Wednesday, October 27, 2010

For Myself, and for Scott...

Well, it's been a long time coming, and I've been craving it, so...now I'm back! Writing a little something for you, and for me. :)

I'm on this journey with my brother, Scott. On August 6th, I flew to Oregon to save his life. He was depressed to the point of (almost) no return, was wanting and waiting to die. He had given up. At nearly 700 pounds, who could really blame him?

For two months in Oregon I went crazy on his ass, implemented a new diet and exercise routine, and chatted with him daily about the positivities in life, the potential he has, the reasons he could focus on to get better. It worked.

I brought Scott back to Vegas with me a month ago. And here's where the story really starts. I've been feeling sorry for myself. I've been feeling like I've taken on too much, burdened myself with the ginormous responsibility of Scott's disease. I've been full of anxiety, full of doubt, and full of SHIT. Last night I realized something that brought me back to reality. A family dinner. So simple, so normal, so very honest, and so, so important.

When I first moved to Vegas, I adopted a brilliant little family almost instantly. Through a mutual connection, these people became my home-away-from-home, my link to job sources, my personal GPS in a city I had never driven in before, and my place to share, hug, and laugh. Last night they all came over for dinner, and Scott was introduced, instantly accepted, and loved as though they'd known him forever. We ate like it was Thanksgiving, we talked about nothing and everything, we played poker and ate some more. We bickered, rolled our eyes, debated things, laughed. We hugged, shared, winked, and smiled. A real family dinner.

After our guests left, Scott and I rehashed the night, laughing about everyone's quirks, and feeling generally satisfied. And then Scott said this, "I just LOVE a family dinner, it's what I've enjoyed most in life, and what I crave!" It wasn't until we were done chatting and I retreated to my room that I really thought about that comment, really thought about what that dinner meant.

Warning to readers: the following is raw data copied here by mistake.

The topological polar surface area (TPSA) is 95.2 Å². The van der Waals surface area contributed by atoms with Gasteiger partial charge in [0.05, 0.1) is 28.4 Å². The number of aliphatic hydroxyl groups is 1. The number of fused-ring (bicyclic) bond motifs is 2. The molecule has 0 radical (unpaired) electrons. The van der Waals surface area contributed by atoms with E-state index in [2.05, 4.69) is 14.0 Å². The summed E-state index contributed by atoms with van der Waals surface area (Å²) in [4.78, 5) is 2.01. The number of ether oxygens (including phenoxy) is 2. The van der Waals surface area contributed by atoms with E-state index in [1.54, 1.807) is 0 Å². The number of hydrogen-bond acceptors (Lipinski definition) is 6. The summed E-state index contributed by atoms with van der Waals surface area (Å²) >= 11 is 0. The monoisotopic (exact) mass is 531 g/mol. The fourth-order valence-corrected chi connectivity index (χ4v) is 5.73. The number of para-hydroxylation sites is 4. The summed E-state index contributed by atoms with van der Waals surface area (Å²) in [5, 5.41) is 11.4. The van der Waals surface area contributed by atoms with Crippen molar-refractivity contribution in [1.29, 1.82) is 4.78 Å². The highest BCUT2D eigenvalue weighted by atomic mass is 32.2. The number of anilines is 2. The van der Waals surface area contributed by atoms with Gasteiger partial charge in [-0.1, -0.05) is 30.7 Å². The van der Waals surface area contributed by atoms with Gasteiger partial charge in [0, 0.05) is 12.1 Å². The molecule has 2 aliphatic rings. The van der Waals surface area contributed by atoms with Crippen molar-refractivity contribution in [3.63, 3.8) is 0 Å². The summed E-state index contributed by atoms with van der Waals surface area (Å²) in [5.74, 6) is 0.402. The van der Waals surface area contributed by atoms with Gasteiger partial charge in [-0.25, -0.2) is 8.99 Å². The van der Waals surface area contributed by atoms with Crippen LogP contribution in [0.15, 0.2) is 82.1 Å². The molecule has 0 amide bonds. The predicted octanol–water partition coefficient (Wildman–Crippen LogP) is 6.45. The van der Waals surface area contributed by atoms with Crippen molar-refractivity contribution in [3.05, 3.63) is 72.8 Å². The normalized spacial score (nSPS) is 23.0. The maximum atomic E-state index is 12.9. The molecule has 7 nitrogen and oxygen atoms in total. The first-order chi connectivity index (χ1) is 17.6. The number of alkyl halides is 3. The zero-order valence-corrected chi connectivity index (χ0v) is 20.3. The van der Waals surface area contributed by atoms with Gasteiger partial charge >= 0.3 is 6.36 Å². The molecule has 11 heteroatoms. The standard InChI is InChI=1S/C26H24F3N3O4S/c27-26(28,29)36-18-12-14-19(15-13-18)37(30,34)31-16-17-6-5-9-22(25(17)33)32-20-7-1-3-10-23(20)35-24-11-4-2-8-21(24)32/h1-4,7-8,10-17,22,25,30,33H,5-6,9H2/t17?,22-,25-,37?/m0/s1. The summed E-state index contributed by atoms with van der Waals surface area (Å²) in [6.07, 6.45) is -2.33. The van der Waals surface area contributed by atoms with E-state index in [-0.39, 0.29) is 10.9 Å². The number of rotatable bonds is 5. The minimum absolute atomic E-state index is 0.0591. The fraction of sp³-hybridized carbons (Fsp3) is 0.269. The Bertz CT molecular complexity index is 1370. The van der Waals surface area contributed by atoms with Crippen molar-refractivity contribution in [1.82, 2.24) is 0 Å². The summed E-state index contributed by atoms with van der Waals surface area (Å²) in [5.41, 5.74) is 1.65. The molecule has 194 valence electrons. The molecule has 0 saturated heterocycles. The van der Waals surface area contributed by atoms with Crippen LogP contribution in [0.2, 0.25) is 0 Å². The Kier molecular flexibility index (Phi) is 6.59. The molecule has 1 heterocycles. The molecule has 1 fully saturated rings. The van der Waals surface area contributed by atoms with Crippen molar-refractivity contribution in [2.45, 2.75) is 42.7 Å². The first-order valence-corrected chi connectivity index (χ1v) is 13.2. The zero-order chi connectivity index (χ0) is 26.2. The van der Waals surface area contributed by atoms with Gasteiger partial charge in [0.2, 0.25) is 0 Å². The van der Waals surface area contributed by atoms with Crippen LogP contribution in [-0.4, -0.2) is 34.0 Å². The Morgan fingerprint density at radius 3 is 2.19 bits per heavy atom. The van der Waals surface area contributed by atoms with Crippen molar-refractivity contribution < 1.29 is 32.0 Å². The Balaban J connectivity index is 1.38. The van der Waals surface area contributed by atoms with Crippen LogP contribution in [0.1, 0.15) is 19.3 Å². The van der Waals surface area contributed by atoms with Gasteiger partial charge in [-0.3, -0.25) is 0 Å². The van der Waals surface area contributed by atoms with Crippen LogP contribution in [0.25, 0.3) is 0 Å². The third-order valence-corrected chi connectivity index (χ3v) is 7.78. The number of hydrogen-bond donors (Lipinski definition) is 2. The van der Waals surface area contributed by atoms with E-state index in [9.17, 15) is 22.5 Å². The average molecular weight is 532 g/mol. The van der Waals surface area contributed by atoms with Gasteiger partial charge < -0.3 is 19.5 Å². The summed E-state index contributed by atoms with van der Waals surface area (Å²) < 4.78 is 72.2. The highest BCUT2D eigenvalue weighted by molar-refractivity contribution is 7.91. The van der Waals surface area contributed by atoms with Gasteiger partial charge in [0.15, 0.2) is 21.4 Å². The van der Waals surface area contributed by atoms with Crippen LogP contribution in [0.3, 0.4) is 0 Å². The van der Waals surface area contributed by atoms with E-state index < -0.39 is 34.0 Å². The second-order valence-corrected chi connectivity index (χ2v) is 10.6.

Scott has not been to a family gathering for several years. We have a large extended family, and everyone gathers for one reason or another several times a year. I have missed some events because I'm far away or because of work. With Scott's inability to travel, he has missed them all. It has been YEARS since he experienced that camaraderie that comes with a family dinner. Years since he's felt the feeling of "family". And it brought me to tears.

There are lots of things in life we all take for granted without even knowing it. Family seems like it rides the top of the list most often. What Scott taught me last night was that I'm stupid, selfish, and forgetful. What I have been able to experience in this life is Mount Everest in comparison to Scott's little sand dune of life experience. And I am truly grateful for that. But, most of all, I am in awe at the beauty of the journey in front of us. The path we are on now, together, is something I cherish, and something I would never, ever want to give back. Who gets to be a part of something like this, really? Who gets to bring someone back from the brink, and live the process so truly? Who gets to give someone hope, and reap the rewards of that on a daily basis? Well, I do. Me. Wow! What a gift!

I regret to say, the reason I haven't written about all of this since a few weeks into my Oregon stay, is because I've been unable to shake my "poor, poor me" attitude. I was ashamed of it, but couldn't get away from it. I didn't want the world to know how utterly selfish I was. All the while, my friends and family have been telling me how strong I am, how wonderful I am to take on this "project", how great of a person I am for it. And all I could think was, "what the hell am I doing, and WHY am I doing this to myself?" Yeah, not the most humanitarian or selfless way to think or feel. But it was there, so much so that I sort of forgot what this is all about. Don't get me wrong, though, because there is not ONE MOMENT that I've regretted the reason...to keep my brother alive, and to help him live that life how he wants to, without the restrictions he has now.

I am of a different mind about it all today. I have finally come to a place in my heart and mind that isn't punishing, but happy...isn't doubtful, but proud...isn't sorry, but thankful. It feels much better to be in this place. It feels right, and productive. It feels hopeful, and I needed that...for myself, and for Scott.

3 comments:

  1. You brought tears to my eyes- I love you!

    ReplyDelete
  2. Wow, I am always so impressed with your ability to verbalize your innermost soulful thoughts with the keys of your computer, you are so talented. I think, it is very "normal" to feel pity or sorry for yourself for the situation you are in, regardless how you got there. It's ok, don't beat yourself up emotionally. The fact that you self-reflect about your motives and feelings is very healthy and an important part of your abilty to help others, in this case your family, your brother and your mother. I know you already are aware of this, but it must be said, you are saving more than one life with your willingness, and selfless actions of being your brothers keeper. I applaud you and stand behind you.

    ReplyDelete
  3. Hey Julie!!

    Miss your work. No more entries?

    A fan

    ReplyDelete

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